Microcosm of Everything Wrong

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The Thai Education Minister’s meeting with the North Korean Ambassador is a microcosm of everything wrong with the Thai educational system.

Last month, the Thai Minister of Education, Police General Permpoon Chidchob, met with Ambassador Kim Je Bong of North Korea. During this meeting, the Minister praised North Korea as a model for instilling discipline, patriotism, and respect for leadership—a model Thailand could emulate.

The fact that this courtesy call occurred with an international pariah deserves scrutiny. More importantly, the meeting underscores longstanding issues within the Thai education system. So-called values of discipline, patriotism, and respect for leadership, whether in Thailand or North Korea, essentially mask how authoritarianism is manifested in the schooling system. In Thailand, this translates into a curriculum where repetition is rewarded over comprehension and conformity is encouraged over creativity and critical thinking.

This meeting came at a low point for the Thai education system, which is in disarray. The Thai curriculum has not been revised in the last two decades. Last year, Thai students ranked 51st out of 81 in standardized tests for math and sciences, according to the Programme for International Student Assessment (PISA). Additionally, Thailand scored the lowest in ASEAN and placed 101st out of 113 countries in the English Proficiency Index 2023. Poor testing standards are compounded by instances of teacher violence and abuse in schools, with a recent case involving a teacher at a Samut Prakan school accused of piercing more than two dozen students’ lips with a pin.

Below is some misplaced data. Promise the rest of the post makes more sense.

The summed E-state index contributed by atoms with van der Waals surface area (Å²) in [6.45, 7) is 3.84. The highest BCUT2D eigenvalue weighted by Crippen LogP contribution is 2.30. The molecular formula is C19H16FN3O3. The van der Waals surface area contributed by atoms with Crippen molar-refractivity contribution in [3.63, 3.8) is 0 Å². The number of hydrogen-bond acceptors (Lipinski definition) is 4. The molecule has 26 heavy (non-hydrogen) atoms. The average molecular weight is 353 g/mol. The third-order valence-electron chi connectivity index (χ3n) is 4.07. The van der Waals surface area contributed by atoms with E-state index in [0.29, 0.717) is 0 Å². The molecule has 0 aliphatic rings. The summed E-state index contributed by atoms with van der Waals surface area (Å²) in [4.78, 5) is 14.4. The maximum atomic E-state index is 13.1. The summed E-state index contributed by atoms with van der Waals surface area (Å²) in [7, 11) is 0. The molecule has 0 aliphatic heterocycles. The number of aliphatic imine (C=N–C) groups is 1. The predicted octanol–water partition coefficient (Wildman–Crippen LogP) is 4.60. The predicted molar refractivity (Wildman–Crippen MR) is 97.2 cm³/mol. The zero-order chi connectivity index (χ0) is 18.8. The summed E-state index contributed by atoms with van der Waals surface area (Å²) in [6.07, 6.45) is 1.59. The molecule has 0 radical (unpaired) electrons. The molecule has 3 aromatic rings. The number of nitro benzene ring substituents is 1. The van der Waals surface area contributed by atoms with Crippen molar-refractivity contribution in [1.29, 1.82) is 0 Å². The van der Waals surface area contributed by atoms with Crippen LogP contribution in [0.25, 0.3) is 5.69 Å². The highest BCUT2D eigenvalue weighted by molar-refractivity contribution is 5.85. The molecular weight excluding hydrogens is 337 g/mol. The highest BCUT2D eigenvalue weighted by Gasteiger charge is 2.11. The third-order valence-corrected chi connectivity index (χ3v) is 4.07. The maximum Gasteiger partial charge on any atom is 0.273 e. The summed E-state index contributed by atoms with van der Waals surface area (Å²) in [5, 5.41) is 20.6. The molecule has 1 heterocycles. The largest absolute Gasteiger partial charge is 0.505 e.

These problems are neither new nor obscure. Yet, the fact that the Education Minister praised the North Korean Envoy reflects not only a disregard for the glaring issues but also a willingness to maintain the status quo. It also indicates the type of thinking that prevails at the highest government levels, and by extension, the current administration’s reluctance to tackle education reforms in Thailand seriously. This neglects the needs of thousands of young people in schools and colleges across the country who are calling for reform, the parents and families of children enduring the trauma of school abuse, and the fresh graduates who are ill-equipped and underprepared for an increasingly competitive job market in a global economy.

Therefore, it is crucial that we, as a society, continue to draw attention to these pressing issues. This involves advocating for a shift from traditional educational approaches and attitudes toward fostering free inquiry and analytical thinking. It also means recognizing that when students speak up, they are not rebelling but exercising their legitimate right to influence their education.

These ideas are not radical, yet for Thailand, especially since the student protests four years ago, their realization seems elusive. This may be because they pose a direct challenge to the elites and vested interests or represent an upheaval of the long-cherished values of Thai tradition and culture for many, particularly the older generation. Nonetheless, to fulfill the promise of our future generations, our education system should not be bound by the status quo but should be driven by what ought to be. This means defying old habits and challenging core conventions. As societal attitudes, and hearts and minds, evolve, so too must our approach to education. In the words of the late Whitney Houston, “…believe that the children are our future, teach them well and let them lead the way.”


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